1. Hi Lynda! Hii Terri! I've joined a couple of writerly forums before and found them most productive only if and when I ignore the other bits - they tend to get a bit too riled up sometimes! But on the plus side - I did get some very good advice and feedback!

    All the best with Eye of the Soul and Hyla's epic journey! Take care
    x

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    1. I tried a forum once and it wasn't for me. I'd rather get critiques from people I know. Also, knowing the person helps me interpret their comments better too.

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  2. That is such great advice. I think you learn just as much by critiquing work as you do having your work critiqued.

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  3. I think we should be grateful for and listen to all feedback - even if sometimes we decide not to act on it.

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  4. Congratulations again on the release of Eye of the Soul, Terri!
    Such wise advice. No one begins anything as a pro. Our beginnings are messy and unskilled. There is a lot of room for improvement if we have the right attitude!

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  5. I am most certainly entreatable Terri, even when it stings! Great advice more of all creatives should take. Ego is the enemy of learning and growth. Congrats on your debut! It looks and sounds awesome. X

    shahwharton.com

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  6. I've seen (and alas, at first suffered from the weight of) that gold brick before! Always be willing to accept criticism...no acceptance, no growth.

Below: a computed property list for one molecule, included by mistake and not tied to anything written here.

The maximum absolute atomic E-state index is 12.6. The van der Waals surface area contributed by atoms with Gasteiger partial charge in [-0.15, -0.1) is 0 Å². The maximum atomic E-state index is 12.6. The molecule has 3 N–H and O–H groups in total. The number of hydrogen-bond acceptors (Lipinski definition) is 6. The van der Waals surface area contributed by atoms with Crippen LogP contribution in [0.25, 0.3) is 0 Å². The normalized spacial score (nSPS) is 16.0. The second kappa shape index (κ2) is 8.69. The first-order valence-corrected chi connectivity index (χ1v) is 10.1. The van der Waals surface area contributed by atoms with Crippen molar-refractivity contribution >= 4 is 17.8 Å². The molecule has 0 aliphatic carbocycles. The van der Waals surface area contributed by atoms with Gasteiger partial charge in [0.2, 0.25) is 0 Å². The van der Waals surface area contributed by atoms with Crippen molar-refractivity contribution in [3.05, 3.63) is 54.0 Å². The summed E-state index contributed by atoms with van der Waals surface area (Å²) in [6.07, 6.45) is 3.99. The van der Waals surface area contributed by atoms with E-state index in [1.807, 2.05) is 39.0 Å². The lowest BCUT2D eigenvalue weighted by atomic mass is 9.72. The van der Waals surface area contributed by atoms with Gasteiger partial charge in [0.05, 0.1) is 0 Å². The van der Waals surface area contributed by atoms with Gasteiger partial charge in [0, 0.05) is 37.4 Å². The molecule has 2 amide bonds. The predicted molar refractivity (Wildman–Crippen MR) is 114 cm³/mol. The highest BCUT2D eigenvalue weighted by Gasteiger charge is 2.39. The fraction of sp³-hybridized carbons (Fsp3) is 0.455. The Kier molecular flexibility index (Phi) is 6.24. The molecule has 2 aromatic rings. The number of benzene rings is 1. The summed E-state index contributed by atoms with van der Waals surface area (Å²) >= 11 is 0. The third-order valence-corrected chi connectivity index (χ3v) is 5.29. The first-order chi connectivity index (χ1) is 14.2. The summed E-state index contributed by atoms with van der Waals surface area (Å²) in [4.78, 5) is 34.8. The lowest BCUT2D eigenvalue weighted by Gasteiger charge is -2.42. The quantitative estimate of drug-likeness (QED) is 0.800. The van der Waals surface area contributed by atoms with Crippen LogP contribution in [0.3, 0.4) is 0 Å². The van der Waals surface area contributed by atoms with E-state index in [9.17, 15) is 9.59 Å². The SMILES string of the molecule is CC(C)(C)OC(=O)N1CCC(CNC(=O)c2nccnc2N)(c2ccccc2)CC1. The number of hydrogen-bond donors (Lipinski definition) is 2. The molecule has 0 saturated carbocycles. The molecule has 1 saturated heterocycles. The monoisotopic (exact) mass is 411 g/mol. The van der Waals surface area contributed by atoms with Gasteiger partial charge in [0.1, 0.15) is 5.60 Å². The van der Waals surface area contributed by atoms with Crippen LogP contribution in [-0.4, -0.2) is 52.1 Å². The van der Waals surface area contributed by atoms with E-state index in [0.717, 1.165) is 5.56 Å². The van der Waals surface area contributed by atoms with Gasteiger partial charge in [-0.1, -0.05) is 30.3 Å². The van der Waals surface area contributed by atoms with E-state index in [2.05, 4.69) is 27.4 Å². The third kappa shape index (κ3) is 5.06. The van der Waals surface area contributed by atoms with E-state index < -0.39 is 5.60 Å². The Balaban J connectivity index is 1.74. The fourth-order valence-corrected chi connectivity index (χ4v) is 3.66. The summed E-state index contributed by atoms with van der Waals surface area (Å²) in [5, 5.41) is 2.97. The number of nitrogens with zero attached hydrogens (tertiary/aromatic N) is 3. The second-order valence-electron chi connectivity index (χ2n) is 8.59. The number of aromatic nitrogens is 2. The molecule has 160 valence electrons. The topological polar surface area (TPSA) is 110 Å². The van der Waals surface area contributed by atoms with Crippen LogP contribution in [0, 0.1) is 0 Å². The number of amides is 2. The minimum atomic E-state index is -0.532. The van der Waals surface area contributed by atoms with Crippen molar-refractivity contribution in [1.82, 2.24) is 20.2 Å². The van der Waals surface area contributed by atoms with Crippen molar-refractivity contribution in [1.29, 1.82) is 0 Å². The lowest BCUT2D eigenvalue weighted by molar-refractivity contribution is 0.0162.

Congrats on the book, Terry!

    M.L. Swift, Writer

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    1. And if not accept, then do it with a clear reason why not eg it's monumentally clear the critiquer didn't read the prose properly (which has happened to me).

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  7. Congrats on Eye of the Soul!
    My gold is only white gold, but i intend to carry on till the end.

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    1. Carrying a little sparkle is good for the soul ;)

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  8. Greetings to Terri and congrats on the book!

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  9. Great advice, Terri, and congrats on your book. It sounds wonderful! Great to meet you.

    Heading over to IWSG now.

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  10. Great advice - I'm on another rewrite and I've had to put aside one chapter because I've completely lost my voice in it. I'll have to give it a rest and go back in a day or 2 :)

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    1. Good luck with the rewrite on that difficult chapter. Sometimes these things take time. Okay, many times! ;)

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  11. The one thing I've learned since entering this writerly world is to never *stop* learning. Never think you have reached the end of your education and there is nothing else to know about this business.

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  12. Excellent point! I've definitely noticed this quite a few times with writers I work with--especially with the library group I run. It never seems to end well. Anyhow, great advice, and awesome sounding novel!

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  13. Good advice, Terri. I learned to write on one such forum and was very grateful to the writers there who were more advanced than me and were most willing to help me improve. Up to now, I'm extremely grateful to those writers who took the time to help me be a better writer.